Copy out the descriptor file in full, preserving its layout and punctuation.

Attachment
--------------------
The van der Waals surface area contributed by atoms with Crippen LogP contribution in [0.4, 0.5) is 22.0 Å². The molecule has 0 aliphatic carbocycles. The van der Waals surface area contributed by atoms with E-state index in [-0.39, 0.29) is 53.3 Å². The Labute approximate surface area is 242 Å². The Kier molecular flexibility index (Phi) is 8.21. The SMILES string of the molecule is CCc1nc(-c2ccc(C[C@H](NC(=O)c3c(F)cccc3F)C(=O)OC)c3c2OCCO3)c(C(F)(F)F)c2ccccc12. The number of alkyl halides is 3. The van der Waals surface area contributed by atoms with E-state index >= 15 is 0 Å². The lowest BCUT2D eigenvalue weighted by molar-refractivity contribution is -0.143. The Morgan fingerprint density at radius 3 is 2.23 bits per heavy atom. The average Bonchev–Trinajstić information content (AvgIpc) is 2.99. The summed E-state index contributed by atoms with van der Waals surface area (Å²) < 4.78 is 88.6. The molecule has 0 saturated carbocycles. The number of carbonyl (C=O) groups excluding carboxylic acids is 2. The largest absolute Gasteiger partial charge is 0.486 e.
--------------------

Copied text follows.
The van der Waals surface area contributed by atoms with Crippen LogP contribution in [0.4, 0.5) is 22.0 Å². The molecule has 0 aliphatic carbocycles. The van der Waals surface area contributed by atoms with E-state index in [-0.39, 0.29) is 53.3 Å². The Labute approximate surface area is 242 Å². The Kier molecular flexibility index (Phi) is 8.21. The SMILES string of the molecule is CCc1nc(-c2ccc(C[C@H](NC(=O)c3c(F)cccc3F)C(=O)OC)c3c2OCCO3)c(C(F)(F)F)c2ccccc12. The number of alkyl halides is 3. The van der Waals surface area contributed by atoms with E-state index >= 15 is 0 Å². The lowest BCUT2D eigenvalue weighted by molar-refractivity contribution is -0.143. The Morgan fingerprint density at radius 3 is 2.23 bits per heavy atom. The average Bonchev–Trinajstić information content (AvgIpc) is 2.99. The summed E-state index contributed by atoms with van der Waals surface area (Å²) < 4.78 is 88.6. The molecule has 0 saturated carbocycles. The number of carbonyl (C=O) groups excluding carboxylic acids is 2. The largest absolute Gasteiger partial charge is 0.486 e.